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Date: Fri, 5 Jun 2015 23:07:57 +0800
From: Lei Zhang <>
Subject: Re: Interleaving of intrinsics


I haven't got useful info from viewing the assembly yet. But I tried to collect some statistics using VTune.

Running PBKDF2-HMAC-SHA256 with various interleaving factors, OpenMP-disabled, on a Linux VM (Ivy Bridge):
Function					CPU Time
__memcpy_sse2_unaligned	0.094s
memcpy					0.080s
cfg_get_section			0.060s
pbkdf2_sha256_sse		0.036s
_mm_xor_si128			0.020s
[Others]					1.140s

Function					CPU Time
SSESHA256body			0.276s
cfg_get_section			0.042s
_mm_add_epi32			0.028s
pbkdf2_sha256_sse		0.028s
_mm_add_epi32			0.024s
[Others]					1.452s

Function					CPU Time
SSESHA256body			0.444s
__memcpy_sse2_unaligned	0.076s
cfg_get_section			0.062s
pbkdf2_sha256_sse		0.038s
_mm_srli_epi32			0.036s
[Others]					1.593s

Function					CPU Time
SSESHA256body			0.540s
__memcpy_sse2_unaligned	0.080s
pbkdf2_sha256_sse		0.036s
cfg_get_section			0.032s
_mm_and_si128			0.024s
[Others]					1.918s

'__memcpy_sse2_unaligned' might imply some overhead incurred from unaligned memcpy, which is irrelevant to this topic though. And longer CPU time for SSESHA256body should be the result of larger max_keys_per_crypt. This doesn't explain the performance variation, either.

Maybe you can gather some useful info from these figures? If necessary, I can do some more detailed profiling with VTune.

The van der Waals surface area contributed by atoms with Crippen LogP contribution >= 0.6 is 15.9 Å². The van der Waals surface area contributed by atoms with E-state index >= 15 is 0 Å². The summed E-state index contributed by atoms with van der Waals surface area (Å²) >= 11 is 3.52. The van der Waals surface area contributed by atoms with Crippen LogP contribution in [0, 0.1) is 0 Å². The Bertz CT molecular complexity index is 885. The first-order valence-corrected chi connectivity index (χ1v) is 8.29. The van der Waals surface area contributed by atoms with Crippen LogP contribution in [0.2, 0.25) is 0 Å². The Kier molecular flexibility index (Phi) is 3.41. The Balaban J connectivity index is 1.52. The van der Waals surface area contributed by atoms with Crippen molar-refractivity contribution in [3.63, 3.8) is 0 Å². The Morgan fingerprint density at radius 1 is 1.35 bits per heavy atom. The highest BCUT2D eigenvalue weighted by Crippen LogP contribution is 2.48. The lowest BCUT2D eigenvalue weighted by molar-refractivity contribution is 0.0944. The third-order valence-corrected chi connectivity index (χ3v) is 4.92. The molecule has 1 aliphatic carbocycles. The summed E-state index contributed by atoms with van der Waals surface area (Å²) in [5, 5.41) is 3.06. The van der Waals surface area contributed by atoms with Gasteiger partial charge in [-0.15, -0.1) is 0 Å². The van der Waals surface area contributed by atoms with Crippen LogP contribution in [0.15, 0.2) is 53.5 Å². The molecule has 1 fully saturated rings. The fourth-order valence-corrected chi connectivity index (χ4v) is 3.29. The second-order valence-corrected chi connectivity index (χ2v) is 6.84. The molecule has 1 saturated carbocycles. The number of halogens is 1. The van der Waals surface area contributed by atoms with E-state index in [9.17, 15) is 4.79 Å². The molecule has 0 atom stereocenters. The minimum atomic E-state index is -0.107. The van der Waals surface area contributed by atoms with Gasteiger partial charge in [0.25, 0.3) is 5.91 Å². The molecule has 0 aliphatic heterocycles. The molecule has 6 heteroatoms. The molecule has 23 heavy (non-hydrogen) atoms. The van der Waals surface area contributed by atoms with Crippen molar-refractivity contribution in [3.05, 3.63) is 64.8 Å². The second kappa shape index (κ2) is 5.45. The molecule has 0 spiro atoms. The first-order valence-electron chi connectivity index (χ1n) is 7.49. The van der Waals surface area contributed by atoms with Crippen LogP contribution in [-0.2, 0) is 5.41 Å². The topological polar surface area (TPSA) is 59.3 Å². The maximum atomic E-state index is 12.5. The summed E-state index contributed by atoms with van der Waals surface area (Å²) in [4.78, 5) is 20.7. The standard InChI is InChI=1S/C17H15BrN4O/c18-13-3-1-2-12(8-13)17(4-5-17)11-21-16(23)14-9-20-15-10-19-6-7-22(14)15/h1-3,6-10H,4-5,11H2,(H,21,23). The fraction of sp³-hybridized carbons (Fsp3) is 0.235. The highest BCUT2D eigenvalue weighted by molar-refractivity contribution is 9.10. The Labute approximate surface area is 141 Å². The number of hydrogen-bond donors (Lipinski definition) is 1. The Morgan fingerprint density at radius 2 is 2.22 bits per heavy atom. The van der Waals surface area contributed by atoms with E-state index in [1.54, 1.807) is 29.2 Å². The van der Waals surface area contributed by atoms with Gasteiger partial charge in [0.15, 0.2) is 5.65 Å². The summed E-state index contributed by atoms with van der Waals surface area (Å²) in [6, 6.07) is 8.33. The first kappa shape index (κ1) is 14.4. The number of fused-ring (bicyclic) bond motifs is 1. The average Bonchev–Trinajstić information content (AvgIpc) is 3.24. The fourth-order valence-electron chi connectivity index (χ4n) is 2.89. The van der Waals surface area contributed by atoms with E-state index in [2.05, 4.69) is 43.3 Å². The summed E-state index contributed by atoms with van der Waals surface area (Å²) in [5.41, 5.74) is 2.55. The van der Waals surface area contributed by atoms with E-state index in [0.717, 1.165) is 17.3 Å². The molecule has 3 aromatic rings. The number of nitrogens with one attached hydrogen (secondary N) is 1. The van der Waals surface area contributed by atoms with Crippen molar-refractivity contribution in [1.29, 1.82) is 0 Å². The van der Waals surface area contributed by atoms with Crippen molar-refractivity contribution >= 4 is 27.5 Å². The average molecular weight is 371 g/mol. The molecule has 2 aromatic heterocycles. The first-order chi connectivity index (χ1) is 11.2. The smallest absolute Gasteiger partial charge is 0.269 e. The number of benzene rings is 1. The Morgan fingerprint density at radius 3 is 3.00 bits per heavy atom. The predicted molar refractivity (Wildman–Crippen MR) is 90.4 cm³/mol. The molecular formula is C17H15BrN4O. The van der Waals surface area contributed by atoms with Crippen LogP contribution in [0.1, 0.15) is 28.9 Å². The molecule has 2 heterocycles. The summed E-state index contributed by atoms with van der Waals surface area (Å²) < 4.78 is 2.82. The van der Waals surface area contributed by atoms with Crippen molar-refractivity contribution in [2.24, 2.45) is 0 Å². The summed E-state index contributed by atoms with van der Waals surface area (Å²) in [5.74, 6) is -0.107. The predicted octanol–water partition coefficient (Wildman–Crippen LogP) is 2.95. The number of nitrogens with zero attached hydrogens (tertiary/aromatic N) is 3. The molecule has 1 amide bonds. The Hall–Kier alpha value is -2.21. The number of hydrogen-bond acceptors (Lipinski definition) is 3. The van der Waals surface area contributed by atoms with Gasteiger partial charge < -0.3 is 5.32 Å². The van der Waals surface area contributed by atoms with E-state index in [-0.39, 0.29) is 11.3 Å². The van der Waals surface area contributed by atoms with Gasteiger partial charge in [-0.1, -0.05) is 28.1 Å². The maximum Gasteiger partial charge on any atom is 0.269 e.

> On Jun 4, 2015, at 10:22 PM, magnum <> wrote:
> On 2015-06-02 13:01, Solar Designer wrote:
>> Would it be reasonable for us to try my usual approach, with separate
>> variables at the outer scope (inside the hashing function, but not
>> inside the individual steps)?  And if those are in fact separate
>> variables rather than array elements, this implies manual or cpp level
>> loop unrolling.
> I tried this out with MD5 and SHA256 in a topic branch. It doesn't seem to make any difference compared to loops and arrays.
> Also, other tests (before that) indicate per-line loops vs. block loops for interleaving does not make any difference either, at least not for gcc. Perhaps it does for icc (as tested on super), but all results are so fluctuating and inconclusive I just get more confused the more I test. Perhaps turbo boost and stuff are playing up.
> Perhaps Lei can make some conclusions from generated asm code. I think that's the only way of telling what actually happens.
> Maybe we under-estimate the compilers. I'm starting to think MD4 and MD5 interleaves fine poorly coded or not, while SHA1/SHA2 formats simply does not interleave well regardless of coding. If that's the case it would be a relief in a way: We could just keep the readable and straight-forward code...
> magnum

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